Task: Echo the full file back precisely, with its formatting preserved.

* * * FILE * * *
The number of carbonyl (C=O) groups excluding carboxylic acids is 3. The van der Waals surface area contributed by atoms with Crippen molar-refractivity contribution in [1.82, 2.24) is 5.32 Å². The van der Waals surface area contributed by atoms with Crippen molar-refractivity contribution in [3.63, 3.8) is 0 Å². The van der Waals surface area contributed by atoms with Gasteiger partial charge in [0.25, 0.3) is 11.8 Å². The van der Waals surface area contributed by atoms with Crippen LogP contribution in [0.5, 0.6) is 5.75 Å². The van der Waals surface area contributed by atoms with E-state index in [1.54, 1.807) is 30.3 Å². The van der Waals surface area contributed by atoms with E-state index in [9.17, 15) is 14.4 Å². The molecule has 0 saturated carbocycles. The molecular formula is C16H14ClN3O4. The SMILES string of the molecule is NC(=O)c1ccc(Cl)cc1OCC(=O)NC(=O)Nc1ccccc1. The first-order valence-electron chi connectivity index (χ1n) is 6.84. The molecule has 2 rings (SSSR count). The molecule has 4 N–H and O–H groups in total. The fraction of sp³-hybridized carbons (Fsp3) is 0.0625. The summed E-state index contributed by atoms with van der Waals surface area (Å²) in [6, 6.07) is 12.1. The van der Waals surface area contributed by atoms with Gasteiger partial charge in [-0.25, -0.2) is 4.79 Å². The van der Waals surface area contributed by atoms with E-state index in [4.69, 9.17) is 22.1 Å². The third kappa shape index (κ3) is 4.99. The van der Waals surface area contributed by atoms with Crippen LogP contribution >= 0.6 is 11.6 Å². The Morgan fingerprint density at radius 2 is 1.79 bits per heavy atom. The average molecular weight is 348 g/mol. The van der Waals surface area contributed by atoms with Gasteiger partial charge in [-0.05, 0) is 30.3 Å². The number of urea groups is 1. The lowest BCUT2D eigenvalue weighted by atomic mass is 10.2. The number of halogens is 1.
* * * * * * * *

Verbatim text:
The number of carbonyl (C=O) groups excluding carboxylic acids is 3. The van der Waals surface area contributed by atoms with Crippen molar-refractivity contribution in [1.82, 2.24) is 5.32 Å². The van der Waals surface area contributed by atoms with Crippen molar-refractivity contribution in [3.63, 3.8) is 0 Å². The van der Waals surface area contributed by atoms with Gasteiger partial charge in [0.25, 0.3) is 11.8 Å². The van der Waals surface area contributed by atoms with Crippen LogP contribution in [0.5, 0.6) is 5.75 Å². The van der Waals surface area contributed by atoms with E-state index in [1.54, 1.807) is 30.3 Å². The van der Waals surface area contributed by atoms with E-state index in [9.17, 15) is 14.4 Å². The molecule has 0 saturated carbocycles. The molecular formula is C16H14ClN3O4. The SMILES string of the molecule is NC(=O)c1ccc(Cl)cc1OCC(=O)NC(=O)Nc1ccccc1. The first-order valence-electron chi connectivity index (χ1n) is 6.84. The molecule has 2 rings (SSSR count). The molecule has 4 N–H and O–H groups in total. The fraction of sp³-hybridized carbons (Fsp3) is 0.0625. The summed E-state index contributed by atoms with van der Waals surface area (Å²) in [6, 6.07) is 12.1. The van der Waals surface area contributed by atoms with Gasteiger partial charge in [-0.25, -0.2) is 4.79 Å². The van der Waals surface area contributed by atoms with E-state index in [4.69, 9.17) is 22.1 Å². The third kappa shape index (κ3) is 4.99. The van der Waals surface area contributed by atoms with Crippen LogP contribution >= 0.6 is 11.6 Å². The Morgan fingerprint density at radius 2 is 1.79 bits per heavy atom. The average molecular weight is 348 g/mol. The van der Waals surface area contributed by atoms with Gasteiger partial charge in [-0.05, 0) is 30.3 Å². The number of urea groups is 1. The lowest BCUT2D eigenvalue weighted by atomic mass is 10.2. The number of halogens is 1.